How To Take This Shot 3
Long exposure photography is something that almost all of my workshop participants inquire about. They don't exactly know what it is, but they want to know how to make moving water look "silky". Well, this can be done whether you are shooting film or digital. As a general rule with moving subjects, like the water fall in this image, anything over 1/4 second will begin to show motion as a softening of detail. This is, of course, relative to how fast that subject is moving. There are several factors to consider when envisioning one of these ethereal images:
- How fast is the subject moving?
- What are the lighting conditions?
- How much of a softening effect do I want to show?
- Can I use a filter to control the length of exposure?
- When do I need to be in this location for the ideal lighting conditions to make the shot work?
- Do I have a composition that works?
When I scouted this waterfall, I was very aware that it was located in a canyon. This would enable me to be here, in completely shaded conditions, with strong ambient light. That would enable me to capture an image, without harsh contrast, in a relatively short amount of time. I would be able to use a relatively short exposure, say 1/4 to 1/2 second, showing motion, yet retaining some detail in the moving water. That, however, was not what I was moved toward capturing. I wanted much more mood in the scene.
I chose to compose this image at the extreme end of light. I came here, not only near sunset when the ambient light was minimized, but also on an overcast day, further subduing the light. Using black & white film rated to 100 speed (slow), and a green contrast filter holding back 2 stops of light, I was able to build the necessity for a 3 minute and 20 second exposure. This long exposure minimized all detail in the water, leaving me with wisps of silk flowing over the dark, wet, ice covered granite and log. This was a conscious decision to have the final image match the mood and emotion I wanted to evoke. If shooting digital, and knowing that anything above 2 minutes would become very noisy, I would have set my exposure for 2 minutes and worked my way backward with my ISO setting as well as the aperture setting in order to end up with a correct exposure at 2 minutes.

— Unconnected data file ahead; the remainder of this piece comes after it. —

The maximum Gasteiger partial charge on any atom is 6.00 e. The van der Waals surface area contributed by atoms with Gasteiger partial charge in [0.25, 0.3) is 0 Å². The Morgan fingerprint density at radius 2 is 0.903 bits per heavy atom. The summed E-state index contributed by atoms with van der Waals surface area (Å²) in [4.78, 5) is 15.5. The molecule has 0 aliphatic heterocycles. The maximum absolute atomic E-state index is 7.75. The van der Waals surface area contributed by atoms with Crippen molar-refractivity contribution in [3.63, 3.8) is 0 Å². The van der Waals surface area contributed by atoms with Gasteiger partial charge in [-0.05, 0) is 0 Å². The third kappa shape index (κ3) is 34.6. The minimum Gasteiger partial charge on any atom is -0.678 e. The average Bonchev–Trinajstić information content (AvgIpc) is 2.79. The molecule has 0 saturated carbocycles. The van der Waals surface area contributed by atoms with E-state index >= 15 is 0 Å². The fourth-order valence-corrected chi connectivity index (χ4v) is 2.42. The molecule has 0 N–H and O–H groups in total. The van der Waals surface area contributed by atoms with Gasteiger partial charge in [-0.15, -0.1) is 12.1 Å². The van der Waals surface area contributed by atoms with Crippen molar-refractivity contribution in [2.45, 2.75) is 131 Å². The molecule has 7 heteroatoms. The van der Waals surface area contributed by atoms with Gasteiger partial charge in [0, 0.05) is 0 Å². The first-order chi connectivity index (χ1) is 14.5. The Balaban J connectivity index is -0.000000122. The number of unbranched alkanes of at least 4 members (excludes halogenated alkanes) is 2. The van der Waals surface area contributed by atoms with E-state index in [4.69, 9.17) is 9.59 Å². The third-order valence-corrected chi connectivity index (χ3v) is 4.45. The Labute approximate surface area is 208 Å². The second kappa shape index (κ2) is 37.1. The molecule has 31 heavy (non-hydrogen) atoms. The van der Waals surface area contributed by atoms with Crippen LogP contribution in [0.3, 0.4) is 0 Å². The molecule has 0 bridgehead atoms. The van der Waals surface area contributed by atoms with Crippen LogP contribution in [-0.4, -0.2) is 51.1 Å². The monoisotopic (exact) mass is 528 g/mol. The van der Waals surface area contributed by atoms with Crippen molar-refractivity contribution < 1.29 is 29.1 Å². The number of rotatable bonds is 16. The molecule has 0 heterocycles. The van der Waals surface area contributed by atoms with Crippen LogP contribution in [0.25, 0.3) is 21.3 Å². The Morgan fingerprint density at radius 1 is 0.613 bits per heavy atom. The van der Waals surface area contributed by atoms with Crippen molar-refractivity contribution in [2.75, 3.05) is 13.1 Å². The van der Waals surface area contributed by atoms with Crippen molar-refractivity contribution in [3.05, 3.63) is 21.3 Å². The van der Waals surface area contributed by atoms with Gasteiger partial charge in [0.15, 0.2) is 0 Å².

Another approach would have been to visit the location when there was more ambient light. At that point you can use a polarizing filter and/or a dark neutral density filter to decrease the amount of light entering your lens and reaching your sensor. This will enable you to control the exposure time, and thus, the amount of silkiness displayed in the moving water. More or less motion blur will give a different feeling to the scene. When shooting digital, you can experiment and choose the exposure time that renders the best result for the image you are envisioning.
Finally, remember that you are composing a photograph. The moving water (or clouds, stars, cars, etc.) is not the entire composition. First, set your camera on your tripod and thoughtfully compose the scene as you would with any landscape. Once you have a pleasing, balanced composition, then consider the exposure time, the degree to which you'd like the water to blur, whether you need to darken the scene using filters to accomplish this, etc. We use this "effect" to add interest to an otherwise interesting scene. Now that you have everything set, capture a correct exposure. And remember, before leaving, record details about the lighting, how fast the water was moving, filters you used at that time of day in those lighting conditions. This will give you a starting point for your next attempt!
I hope you found this addition of How To Take This Shot both helpful and motivational. If you'd like hands on assistance, please inquire about one of my one-on-one workshops. I'd love to help you take your photography to the next level!
Enjoy the View!